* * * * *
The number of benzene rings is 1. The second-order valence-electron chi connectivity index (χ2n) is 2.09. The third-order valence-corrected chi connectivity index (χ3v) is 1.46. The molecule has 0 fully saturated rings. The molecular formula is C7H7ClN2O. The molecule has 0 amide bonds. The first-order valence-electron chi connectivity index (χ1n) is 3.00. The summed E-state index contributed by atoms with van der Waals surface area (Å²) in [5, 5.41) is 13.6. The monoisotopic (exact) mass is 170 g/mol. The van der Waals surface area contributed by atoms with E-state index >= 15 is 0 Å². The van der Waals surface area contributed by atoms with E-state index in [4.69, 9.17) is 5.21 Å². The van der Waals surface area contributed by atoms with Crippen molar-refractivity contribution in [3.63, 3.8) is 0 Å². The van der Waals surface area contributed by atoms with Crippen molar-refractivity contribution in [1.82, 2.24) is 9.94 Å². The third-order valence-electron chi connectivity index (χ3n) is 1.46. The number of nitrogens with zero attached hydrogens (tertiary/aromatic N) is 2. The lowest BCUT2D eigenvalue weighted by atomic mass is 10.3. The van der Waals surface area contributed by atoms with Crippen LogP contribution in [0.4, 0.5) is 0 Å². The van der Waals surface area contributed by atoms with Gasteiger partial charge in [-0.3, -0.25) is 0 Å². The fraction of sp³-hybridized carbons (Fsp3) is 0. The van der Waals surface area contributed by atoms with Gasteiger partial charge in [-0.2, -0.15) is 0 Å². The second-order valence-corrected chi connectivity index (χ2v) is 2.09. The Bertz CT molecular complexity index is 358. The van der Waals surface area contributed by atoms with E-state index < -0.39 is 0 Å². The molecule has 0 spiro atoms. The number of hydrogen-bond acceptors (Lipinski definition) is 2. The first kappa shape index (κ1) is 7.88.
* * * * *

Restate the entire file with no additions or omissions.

The number of benzene rings is 1. The second-order valence-electron chi connectivity index (χ2n) is 2.09. The third-order valence-corrected chi connectivity index (χ3v) is 1.46. The molecule has 0 fully saturated rings. The molecular formula is C7H7ClN2O. The molecule has 0 amide bonds. The first-order valence-electron chi connectivity index (χ1n) is 3.00. The summed E-state index contributed by atoms with van der Waals surface area (Å²) in [5, 5.41) is 13.6. The monoisotopic (exact) mass is 170 g/mol. The van der Waals surface area contributed by atoms with E-state index >= 15 is 0 Å². The van der Waals surface area contributed by atoms with E-state index in [4.69, 9.17) is 5.21 Å². The van der Waals surface area contributed by atoms with Crippen molar-refractivity contribution in [3.63, 3.8) is 0 Å². The van der Waals surface area contributed by atoms with Crippen molar-refractivity contribution in [1.82, 2.24) is 9.94 Å². The third-order valence-electron chi connectivity index (χ3n) is 1.46. The number of nitrogens with zero attached hydrogens (tertiary/aromatic N) is 2. The lowest BCUT2D eigenvalue weighted by atomic mass is 10.3. The van der Waals surface area contributed by atoms with Crippen LogP contribution in [0.4, 0.5) is 0 Å². The van der Waals surface area contributed by atoms with Gasteiger partial charge in [-0.3, -0.25) is 0 Å². The fraction of sp³-hybridized carbons (Fsp3) is 0. The van der Waals surface area contributed by atoms with Gasteiger partial charge in [-0.2, -0.15) is 0 Å². The second-order valence-corrected chi connectivity index (χ2v) is 2.09. The Bertz CT molecular complexity index is 358. The van der Waals surface area contributed by atoms with E-state index < -0.39 is 0 Å². The molecule has 0 spiro atoms. The number of hydrogen-bond acceptors (Lipinski definition) is 2. The first kappa shape index (κ1) is 7.88.